Over the weekend, a number of 72nd Street homeowners put up "For Sale" signs in front of their houses. The signs come complete with an advisory that reads "Water Seasonal."
While it provokes a smirk or a laugh for some, for these protesting homeowners, who went a large part of two winters in a row without running water after their pipes froze, it is no laughing matter.
What they and the general public may not know is that the second year of freezing pipes was completely avoidable and, but for a cover up by City Hall, the 72nd residents would have known the cause of the problem - and could have protested and sought solutions - almost 10 months in advance of their second winter of freezing pipes.
A report from Clark Patterson Lee Design Professionals dated April 9, 2014 about water main conditions of 72nd Street in LaSalle proves conclusively that Niagara Falls Mayor Paul Dyster knew full well what the problem was, even as he denied it to the media, the city Council and residents left without running water for weeks on end.
"We discovered that the frozen services on 72nd Street were located in areas where the water facilities are above normal recommended installation depths within recently reconstructed areas," the report states unequivocally. "In addition we were told that the Engineering Department coordinated with the Niagara Falls Water Board, who was aware of the water main depths in this area; In particular, we learned that the Niagara Falls Water Board opted against the Engineering Department's recommendation to replace the existing water facilities at recommended depths where road reconstruction would occur…" Clearly then, Dyster knew in April of 2014 that his road reconstruction project of 2010, and the Water Board's penny pinching decision not to replace the water main there despite urging from both the contractor and the city Engineering Department, was directly responsible for the interruption of service during winter of the 2014.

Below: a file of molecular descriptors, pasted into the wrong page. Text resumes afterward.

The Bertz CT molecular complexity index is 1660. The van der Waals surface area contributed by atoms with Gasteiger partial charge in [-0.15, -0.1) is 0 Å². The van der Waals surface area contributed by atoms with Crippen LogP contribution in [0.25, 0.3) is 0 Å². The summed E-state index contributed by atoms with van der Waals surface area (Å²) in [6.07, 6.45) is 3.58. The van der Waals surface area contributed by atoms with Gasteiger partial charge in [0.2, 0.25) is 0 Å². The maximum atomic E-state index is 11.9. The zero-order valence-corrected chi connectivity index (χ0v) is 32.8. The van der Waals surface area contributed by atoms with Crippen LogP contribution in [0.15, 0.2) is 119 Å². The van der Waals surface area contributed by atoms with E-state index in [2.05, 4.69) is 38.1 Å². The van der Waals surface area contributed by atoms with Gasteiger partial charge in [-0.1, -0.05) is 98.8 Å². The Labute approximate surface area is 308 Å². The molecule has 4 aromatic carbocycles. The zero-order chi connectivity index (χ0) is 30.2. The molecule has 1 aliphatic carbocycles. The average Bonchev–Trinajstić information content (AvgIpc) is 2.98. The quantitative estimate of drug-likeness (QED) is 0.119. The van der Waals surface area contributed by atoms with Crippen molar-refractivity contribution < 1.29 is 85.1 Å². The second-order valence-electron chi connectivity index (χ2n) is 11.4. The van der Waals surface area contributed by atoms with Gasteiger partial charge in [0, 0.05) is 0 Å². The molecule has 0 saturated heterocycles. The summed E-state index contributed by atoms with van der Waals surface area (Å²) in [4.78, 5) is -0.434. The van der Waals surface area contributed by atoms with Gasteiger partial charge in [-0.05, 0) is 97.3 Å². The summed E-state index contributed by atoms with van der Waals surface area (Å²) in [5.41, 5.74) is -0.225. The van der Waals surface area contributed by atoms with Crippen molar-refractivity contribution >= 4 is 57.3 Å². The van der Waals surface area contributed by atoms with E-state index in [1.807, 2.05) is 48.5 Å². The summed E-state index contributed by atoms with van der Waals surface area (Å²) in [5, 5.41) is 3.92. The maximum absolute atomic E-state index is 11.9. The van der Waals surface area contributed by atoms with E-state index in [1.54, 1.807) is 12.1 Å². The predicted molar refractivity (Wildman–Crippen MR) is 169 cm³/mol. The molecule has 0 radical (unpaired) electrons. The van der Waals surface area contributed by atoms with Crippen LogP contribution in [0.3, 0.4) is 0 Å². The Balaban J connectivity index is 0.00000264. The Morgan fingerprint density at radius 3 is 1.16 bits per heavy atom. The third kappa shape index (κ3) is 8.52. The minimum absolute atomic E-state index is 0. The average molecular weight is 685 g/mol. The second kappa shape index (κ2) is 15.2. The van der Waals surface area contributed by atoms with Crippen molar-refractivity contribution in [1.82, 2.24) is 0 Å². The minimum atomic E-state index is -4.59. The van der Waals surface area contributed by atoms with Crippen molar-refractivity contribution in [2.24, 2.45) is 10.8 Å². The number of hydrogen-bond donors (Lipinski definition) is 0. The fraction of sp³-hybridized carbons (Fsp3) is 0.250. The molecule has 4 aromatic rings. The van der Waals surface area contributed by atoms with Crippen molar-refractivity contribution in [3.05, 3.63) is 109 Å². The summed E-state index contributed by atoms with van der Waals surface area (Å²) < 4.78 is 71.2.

What did he do about it? Absolutely nothing. He hid the Clark Patterson Lee report in a desk drawer and hoped everybody would just forget about it. Asked months later about the report, he said that it had been inconclusive about what caused the freeze. He lied, in other words.
Then came the winter of 2015, and another cold snap, and 10 months after when he first learned of the poor decision making that led to the freezing debacle of 2014, once again, residents were left without water service. Mayor Paul Dyster, who manages to find money for rock concerts, penguin habitats, cricket fields and canoe launches, cries poor when it comes to providing a public service as vital as running water for taxpaying home owners in the city of Niagara Falls.
Last week, Water Board spokesman Brian Gould confirmed that board representatives are in the process of finalizing a contract with an independent, private contractor that will be performing investigatory work on 72nd Street. The study, if it's honest – and that's not saying it will be – will do little more than back up the conclusions reached by Clark Patterson Lee more than a year ago at Dyster's behest.
Another study, more consultants brought in from Buffalo to take more money from those unfortunate enough to live and pay taxes in Dyster's Niagara Falls. The election will be over by the time the winter of 2016 arrives, and perhaps this new report will find space in the same desk drawer where the Clark Patterson Lee report was hidden.